And it’s not just us is it.  See here the headline in today’s Daily Mail and read this shocking article: in the UK, doctors are medicating babies in the womb for obesity or read this article “Junk food gives you the blues” and begin to understand the link between so called “junk food and our mental health”.  Every day scientists are making new discoveries but even if you don’t understand the science and have no interest in the why, you must hanker for a solution?

Many of us get to the point where we are simply overwhelmed by our fat.  And give up.  Can you see it in your life?  Did you give up too?  We are not helped by the endless round of fad diets that tell us we can have our cake and eat it: weight watchers, slimming world, Atkins, lighter life – it’s not true.  But it does keep you coming back for more when you fall off the wagon and overeat.  Got you over a barrel see – no wonder we give up faced with such extraordinary odds against us, we simply don’t know any different.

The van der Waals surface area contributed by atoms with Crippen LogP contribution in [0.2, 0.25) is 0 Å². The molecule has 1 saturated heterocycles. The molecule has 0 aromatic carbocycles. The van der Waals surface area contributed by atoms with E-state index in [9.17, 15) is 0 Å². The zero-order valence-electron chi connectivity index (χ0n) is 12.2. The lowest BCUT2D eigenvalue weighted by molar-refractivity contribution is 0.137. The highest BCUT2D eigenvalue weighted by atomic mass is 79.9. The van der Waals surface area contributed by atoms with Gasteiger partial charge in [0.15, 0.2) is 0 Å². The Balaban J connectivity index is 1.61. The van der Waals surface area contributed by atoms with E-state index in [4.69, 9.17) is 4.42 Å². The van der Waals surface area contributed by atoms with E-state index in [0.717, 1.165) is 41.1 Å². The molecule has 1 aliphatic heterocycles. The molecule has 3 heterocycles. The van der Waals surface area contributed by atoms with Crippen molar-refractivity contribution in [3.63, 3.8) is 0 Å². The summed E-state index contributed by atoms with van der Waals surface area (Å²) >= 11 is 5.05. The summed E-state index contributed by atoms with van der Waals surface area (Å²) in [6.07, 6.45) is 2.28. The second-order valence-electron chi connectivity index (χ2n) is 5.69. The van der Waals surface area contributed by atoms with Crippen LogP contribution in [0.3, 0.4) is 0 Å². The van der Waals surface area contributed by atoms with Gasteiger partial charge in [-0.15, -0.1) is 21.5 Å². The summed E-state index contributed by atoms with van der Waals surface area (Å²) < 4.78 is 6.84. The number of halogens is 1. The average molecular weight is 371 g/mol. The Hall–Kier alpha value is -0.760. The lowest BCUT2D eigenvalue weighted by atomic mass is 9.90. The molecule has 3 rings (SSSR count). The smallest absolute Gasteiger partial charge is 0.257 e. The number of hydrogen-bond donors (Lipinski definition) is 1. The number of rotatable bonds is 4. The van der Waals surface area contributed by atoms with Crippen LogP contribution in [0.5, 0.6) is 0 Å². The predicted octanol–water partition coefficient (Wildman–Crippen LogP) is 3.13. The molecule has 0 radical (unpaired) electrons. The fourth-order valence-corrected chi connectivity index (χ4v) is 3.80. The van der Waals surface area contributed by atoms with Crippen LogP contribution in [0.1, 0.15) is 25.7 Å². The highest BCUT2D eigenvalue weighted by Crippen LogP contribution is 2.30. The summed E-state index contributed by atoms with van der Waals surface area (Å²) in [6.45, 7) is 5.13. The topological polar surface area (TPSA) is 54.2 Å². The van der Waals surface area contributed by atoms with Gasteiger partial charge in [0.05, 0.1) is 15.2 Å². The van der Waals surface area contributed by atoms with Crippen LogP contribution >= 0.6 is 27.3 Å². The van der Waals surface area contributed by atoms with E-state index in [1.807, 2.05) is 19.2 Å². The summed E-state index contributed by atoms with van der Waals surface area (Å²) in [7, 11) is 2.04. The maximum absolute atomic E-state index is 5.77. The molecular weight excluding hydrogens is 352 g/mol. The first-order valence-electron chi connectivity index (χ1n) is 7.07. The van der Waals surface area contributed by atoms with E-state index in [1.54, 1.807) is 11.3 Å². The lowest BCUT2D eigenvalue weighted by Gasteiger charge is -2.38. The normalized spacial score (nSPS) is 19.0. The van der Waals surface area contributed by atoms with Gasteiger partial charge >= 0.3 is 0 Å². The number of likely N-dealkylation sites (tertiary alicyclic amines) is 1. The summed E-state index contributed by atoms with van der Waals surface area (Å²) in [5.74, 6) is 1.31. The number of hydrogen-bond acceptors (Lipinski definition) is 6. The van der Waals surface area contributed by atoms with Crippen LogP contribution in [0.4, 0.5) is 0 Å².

What we require then is an approach, a gentle but radical approach that works: not a diet, not a manifesto: paleo works    Think of paleo as a life long journey of continual renewal with you in control.  That’s the difference.  Cut out the junk food and you are more than half way home.

Keep it simple, keep your food real.  Start changing things up, integrating good saturated fat into your diet (butter on your veg, fry meat in coconut oil, eat bacon with the fat on, enjoy tallow, dripping and lard as our forefathers did).  Keep away from processed food: and always remember that the worst combination..that is the combination most likely to put your fat on is sugar and fat (think buns, pies, buttery pastry, white bread, eclairs, cakes, batter mix, cookies) always remember that and you won’t go far wrong.

So, this diet and lifestyle approach is simply based on common sense.